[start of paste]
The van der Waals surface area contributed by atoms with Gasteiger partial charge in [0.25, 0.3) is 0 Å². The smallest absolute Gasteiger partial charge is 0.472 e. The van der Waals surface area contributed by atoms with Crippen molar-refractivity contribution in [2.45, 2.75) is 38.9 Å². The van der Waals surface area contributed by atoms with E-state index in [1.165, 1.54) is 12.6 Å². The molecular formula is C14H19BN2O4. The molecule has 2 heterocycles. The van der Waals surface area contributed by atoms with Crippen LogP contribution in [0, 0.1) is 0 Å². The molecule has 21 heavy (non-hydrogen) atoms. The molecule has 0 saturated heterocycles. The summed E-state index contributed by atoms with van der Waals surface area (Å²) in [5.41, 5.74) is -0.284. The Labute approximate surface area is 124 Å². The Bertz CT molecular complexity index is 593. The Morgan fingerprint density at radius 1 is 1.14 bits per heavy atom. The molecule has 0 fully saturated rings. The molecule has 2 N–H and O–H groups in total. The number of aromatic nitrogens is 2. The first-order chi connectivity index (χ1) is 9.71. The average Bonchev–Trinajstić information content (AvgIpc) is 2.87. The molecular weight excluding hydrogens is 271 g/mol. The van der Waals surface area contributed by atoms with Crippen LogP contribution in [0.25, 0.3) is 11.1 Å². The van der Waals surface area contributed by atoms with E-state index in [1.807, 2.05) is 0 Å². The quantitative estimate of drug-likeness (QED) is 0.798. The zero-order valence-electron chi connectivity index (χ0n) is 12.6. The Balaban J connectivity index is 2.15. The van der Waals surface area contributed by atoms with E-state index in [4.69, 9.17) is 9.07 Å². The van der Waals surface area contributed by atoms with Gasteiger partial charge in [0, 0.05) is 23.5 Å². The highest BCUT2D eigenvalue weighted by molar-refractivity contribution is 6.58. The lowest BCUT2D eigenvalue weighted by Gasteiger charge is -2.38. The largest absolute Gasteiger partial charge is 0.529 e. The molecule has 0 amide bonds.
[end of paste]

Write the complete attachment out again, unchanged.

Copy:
The van der Waals surface area contributed by atoms with Gasteiger partial charge in [0.25, 0.3) is 0 Å². The smallest absolute Gasteiger partial charge is 0.472 e. The van der Waals surface area contributed by atoms with Crippen molar-refractivity contribution in [2.45, 2.75) is 38.9 Å². The van der Waals surface area contributed by atoms with E-state index in [1.165, 1.54) is 12.6 Å². The molecular formula is C14H19BN2O4. The molecule has 2 heterocycles. The van der Waals surface area contributed by atoms with Crippen LogP contribution in [0, 0.1) is 0 Å². The molecule has 21 heavy (non-hydrogen) atoms. The molecule has 0 saturated heterocycles. The summed E-state index contributed by atoms with van der Waals surface area (Å²) in [5.41, 5.74) is -0.284. The Labute approximate surface area is 124 Å². The Bertz CT molecular complexity index is 593. The Morgan fingerprint density at radius 1 is 1.14 bits per heavy atom. The molecule has 0 fully saturated rings. The molecule has 2 N–H and O–H groups in total. The number of aromatic nitrogens is 2. The first-order chi connectivity index (χ1) is 9.71. The average Bonchev–Trinajstić information content (AvgIpc) is 2.87. The molecular weight excluding hydrogens is 271 g/mol. The van der Waals surface area contributed by atoms with Crippen LogP contribution in [0.25, 0.3) is 11.1 Å². The van der Waals surface area contributed by atoms with E-state index in [1.807, 2.05) is 0 Å². The quantitative estimate of drug-likeness (QED) is 0.798. The zero-order valence-electron chi connectivity index (χ0n) is 12.6. The Balaban J connectivity index is 2.15. The van der Waals surface area contributed by atoms with E-state index in [4.69, 9.17) is 9.07 Å². The van der Waals surface area contributed by atoms with Gasteiger partial charge in [0, 0.05) is 23.5 Å². The highest BCUT2D eigenvalue weighted by molar-refractivity contribution is 6.58. The lowest BCUT2D eigenvalue weighted by Gasteiger charge is -2.38. The largest absolute Gasteiger partial charge is 0.529 e. The molecule has 0 amide bonds.